Some things just don’t go together.
We don’t often think of this in relation to war and freedom but it is equally true. America has strong written rules regarding freedom of speech, assembly, rights to be heard by a judge/jury, protection against seizures without warrants etc. much of which has been enshrined in our Constitution. But what happens when we become embroiled in a conflict? How well do these freedoms mix with a state of war?
During the Civil War, Lincoln issued numerous executive orders and military regulations without the initial sanction of Congress. He declared martial law far from combat zones, seized property, suppressed newspapers, and suspended habeas corpus, all based under Article II of the Constitution. The Commander-in-Chief was well, commanding. He was acting according to his discretion all for the public good. Congress would often agree with him after the deed was done and the Supreme Court was reluctant to disagree during the War. The times were desperate and people generally understood that things would go back to “normal” after the war and things did.
The same basic events occurred in the subsequent major conflicts World War I and II. Seizures of factories, mines, railroads, price restrictions as well as wartime restrictions on speech occurred. The order by Roosevelt, Executive Order # 9066, which cleared the way for the deportation of Japanese Americans to internment camps resulted in the now famous Supreme Court case Korematsu v. United States. The Court held that is was legal to do so.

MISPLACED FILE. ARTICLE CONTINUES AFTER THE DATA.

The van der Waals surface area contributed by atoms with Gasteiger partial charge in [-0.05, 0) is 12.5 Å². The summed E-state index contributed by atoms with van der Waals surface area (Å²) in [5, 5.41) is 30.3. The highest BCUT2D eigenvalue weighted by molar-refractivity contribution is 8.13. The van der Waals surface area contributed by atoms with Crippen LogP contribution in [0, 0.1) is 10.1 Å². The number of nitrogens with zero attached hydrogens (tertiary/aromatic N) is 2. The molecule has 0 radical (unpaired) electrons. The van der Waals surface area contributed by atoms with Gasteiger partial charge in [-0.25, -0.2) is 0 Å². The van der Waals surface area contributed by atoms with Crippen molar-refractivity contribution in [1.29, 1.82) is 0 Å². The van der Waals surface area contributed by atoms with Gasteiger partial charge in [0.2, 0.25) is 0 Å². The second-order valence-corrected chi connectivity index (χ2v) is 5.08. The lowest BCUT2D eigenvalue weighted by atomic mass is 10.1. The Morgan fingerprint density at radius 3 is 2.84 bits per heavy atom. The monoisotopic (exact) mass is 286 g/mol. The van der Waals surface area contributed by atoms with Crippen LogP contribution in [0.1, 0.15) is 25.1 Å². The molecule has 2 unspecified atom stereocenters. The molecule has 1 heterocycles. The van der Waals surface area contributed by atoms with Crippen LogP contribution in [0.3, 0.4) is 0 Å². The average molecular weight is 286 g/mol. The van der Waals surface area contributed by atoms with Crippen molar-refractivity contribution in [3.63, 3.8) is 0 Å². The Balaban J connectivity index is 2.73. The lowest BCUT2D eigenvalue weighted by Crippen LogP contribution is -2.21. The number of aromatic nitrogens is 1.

We look back now aghast but it was really par for the course. Roosevelt at one moment of conflict with Congress said “In the event Congress should fail to act I shall accept responsibility and I will act.” A Commander-in Chief with some fire in his belly. Right? After the war, things again largely went back to normal.
Let’s fast forward to the present. After America was attacked on September 11, 2001, Bush issued numerous executive orders relating to the deployment of military and security forces and the detention of captured terrorist suspects. We have stretched our normal understanding of and treatment of American citizens. We narrowed our definition of torture to allow for water boarding and we began to utilize our immense powers to spy even upon our own citizens which was activity only furthered by President Obama. Fourth Amendment violations? It’s war, nothing new to see here just move along.
April 12, 1861- April 9, 1865.
December 7, 1941- September 2, 1945.
September 11, 2001-?
As we approach the thirteenth anniversary of the war on terror, now four years longer than any war we have fought previously no end is in sight. Civil liberties continue to be assaulted and I wonder how long till the oil of freedom becomes completely separated? Must we surrender our freedom in order to protect it? Who has won then?
To paraphrase Benjamin Franklin from long ago,
If a free people feel compelled to relinquish liberty for security they deserve neither and in the end—
will get neither.